Our General Conference brethren wrote us frequently. I remember how proud I was when I received a letter from the General Conference president, complimenting me on the fact that we had come close to the goal. I almost framed that letter. It meant a great deal to me. I be­lieve when we come to the place where we put real emphasis on everybody's putting his shoul­der to the wheel, it surely does help.

I believe very thoroughly in this first reso­lution, that every person who receives payment from the tithe should be a soul winner. Now, we are paying secretaries with the tithe, but that does not mean that they cannot be soul winners. In one of the conferences in which I labored I called our stenographers together in one of our office devotional periods, and out­lined to them my conviction.

One young woman whose husband was en­gaged in secretarial work in the office, said, "We do not know how to win souls," but they decided to take a reel and a small projector and films, and go out and give some Bible studies. The wife said she would read the titles for her husband as he turned the machine and threw the pictures on the screen, and so they went to see some people who were receiving the Signs of the Times. They first went to call, saying they were coming to follow up on the Signs of the Times. They said they, too, were receiving it and wanted to give an illustrated lecture. The woman was glad to have them come every week after that. She joined the church and was baptized. Another young woman who was in the office gave studies, too; so these two stenographers were able to win two souls to the Lord that year.

Now, Brother Chairman, I believe we really should get behind this and take it to heart, and go back from this meeting and actually put it into practice. We must get every soul who is paid by tithe to take some part in giving Bible studies and winning souls to the truth. I have been doing it myself in spite of the fact that I am away from home most of the time, and as a result I have had the great joy of seeing a neighbor recently baptized in Minneapolis.

J. L. MCELHANY : Do you all want to join Brother Campbell in favoring this recommen­dation? It seems to me that this ought to be the chief enthusiasm of this council. You know, brethren, we have opened up a subject on which we could spend all day. I wish every­body in this room this morning could express himself on this.

F. H. ROBBINS (President, Columbia Union Conference) : Brother Chairman, I am in per­fect harmony with these resolutions. Our aim is to finish the work of God. This is why we are here in this meeting today. There is a statement made in the Spirit of prophecy that the work of God cannot be finished until the laity take hold with conference workers and do. the work. Well, if the laity take hold, they should be led by ministers. And I believe that it is high time for us ministers to do 'a greater work along this line. I believe that as confer­ence presidents we should plan to hold meet­ings, and the people will respond.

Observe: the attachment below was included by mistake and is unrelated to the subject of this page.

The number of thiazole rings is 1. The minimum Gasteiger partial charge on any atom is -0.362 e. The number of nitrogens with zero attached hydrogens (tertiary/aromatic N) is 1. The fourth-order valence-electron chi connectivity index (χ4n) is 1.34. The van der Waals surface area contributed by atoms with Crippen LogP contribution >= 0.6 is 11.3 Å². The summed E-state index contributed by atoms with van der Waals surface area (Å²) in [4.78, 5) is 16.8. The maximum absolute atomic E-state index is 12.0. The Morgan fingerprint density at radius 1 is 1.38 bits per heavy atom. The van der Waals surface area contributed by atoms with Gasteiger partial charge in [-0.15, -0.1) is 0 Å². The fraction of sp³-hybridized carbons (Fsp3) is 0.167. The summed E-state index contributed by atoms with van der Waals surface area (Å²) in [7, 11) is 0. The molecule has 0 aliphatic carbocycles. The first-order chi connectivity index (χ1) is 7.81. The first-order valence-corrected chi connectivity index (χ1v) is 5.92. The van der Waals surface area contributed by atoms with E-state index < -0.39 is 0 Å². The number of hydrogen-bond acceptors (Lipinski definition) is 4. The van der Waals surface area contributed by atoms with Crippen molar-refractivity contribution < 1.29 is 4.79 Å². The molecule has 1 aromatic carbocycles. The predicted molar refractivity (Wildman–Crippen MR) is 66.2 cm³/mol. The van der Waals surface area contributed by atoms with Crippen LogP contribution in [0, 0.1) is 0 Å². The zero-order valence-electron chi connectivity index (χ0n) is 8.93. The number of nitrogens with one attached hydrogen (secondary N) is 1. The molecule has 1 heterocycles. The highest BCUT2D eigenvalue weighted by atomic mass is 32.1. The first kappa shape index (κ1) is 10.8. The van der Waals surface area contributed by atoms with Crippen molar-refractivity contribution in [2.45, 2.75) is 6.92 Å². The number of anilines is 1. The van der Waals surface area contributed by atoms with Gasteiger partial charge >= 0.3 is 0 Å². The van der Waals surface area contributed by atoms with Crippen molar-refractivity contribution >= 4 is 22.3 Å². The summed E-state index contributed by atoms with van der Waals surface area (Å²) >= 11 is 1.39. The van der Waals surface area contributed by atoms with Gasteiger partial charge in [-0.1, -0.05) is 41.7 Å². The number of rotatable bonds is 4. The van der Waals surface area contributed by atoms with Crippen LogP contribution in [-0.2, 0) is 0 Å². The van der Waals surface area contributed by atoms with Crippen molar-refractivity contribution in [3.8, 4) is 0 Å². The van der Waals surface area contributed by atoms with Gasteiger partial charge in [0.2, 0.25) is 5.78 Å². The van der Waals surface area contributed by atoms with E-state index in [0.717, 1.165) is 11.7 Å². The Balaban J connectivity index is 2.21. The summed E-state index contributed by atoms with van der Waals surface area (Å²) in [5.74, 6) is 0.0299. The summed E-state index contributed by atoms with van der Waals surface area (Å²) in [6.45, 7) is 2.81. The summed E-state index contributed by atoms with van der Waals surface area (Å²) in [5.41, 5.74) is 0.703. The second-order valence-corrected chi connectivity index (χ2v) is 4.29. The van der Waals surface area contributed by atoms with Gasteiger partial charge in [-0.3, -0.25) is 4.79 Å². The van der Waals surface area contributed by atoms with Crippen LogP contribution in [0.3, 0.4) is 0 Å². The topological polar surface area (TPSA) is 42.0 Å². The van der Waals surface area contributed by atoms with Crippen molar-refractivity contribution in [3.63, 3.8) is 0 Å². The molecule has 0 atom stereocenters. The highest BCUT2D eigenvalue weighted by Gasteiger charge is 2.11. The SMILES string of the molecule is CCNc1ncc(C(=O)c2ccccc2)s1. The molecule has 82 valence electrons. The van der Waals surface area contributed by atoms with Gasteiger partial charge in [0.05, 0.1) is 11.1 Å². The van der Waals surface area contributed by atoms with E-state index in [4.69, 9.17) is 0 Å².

We would not expect a colporteur leader and his assistant to sell all the books in his confer­ence, and we cannot expect one or two minis­ters to carry on all the evangelism that needs to be done. There is a mighty power that can be harnessed in this denomination. Years ago the water of Niagara Falls ran over the falls and was not harnessed; but later men harnessed it. Now they are operating great machines, and lighting whole cities with that harnessed power. And so I believe that when we get in earnest on this matter of evangelism as we never have before, God will bless our every ef­fort.

W. A. NELSON (President, Northern Cali­fornia Conference) : When we request every worker to give "some time" during the year to evangelism, it seems to me that we are asking for the minimum effort on the part of our workers. I wish we could change that expres­sion, calling upon the workers to give "as much time as possible" during the year, and if the chair is willing, I would like to move that we make this change in the reading. The time has come when we ought to make this part of the work the greatest part of our program.

—To be continued in February


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By R. ALLAN ANDERSON, Associate Secretary of the Ministerial Association

January 1947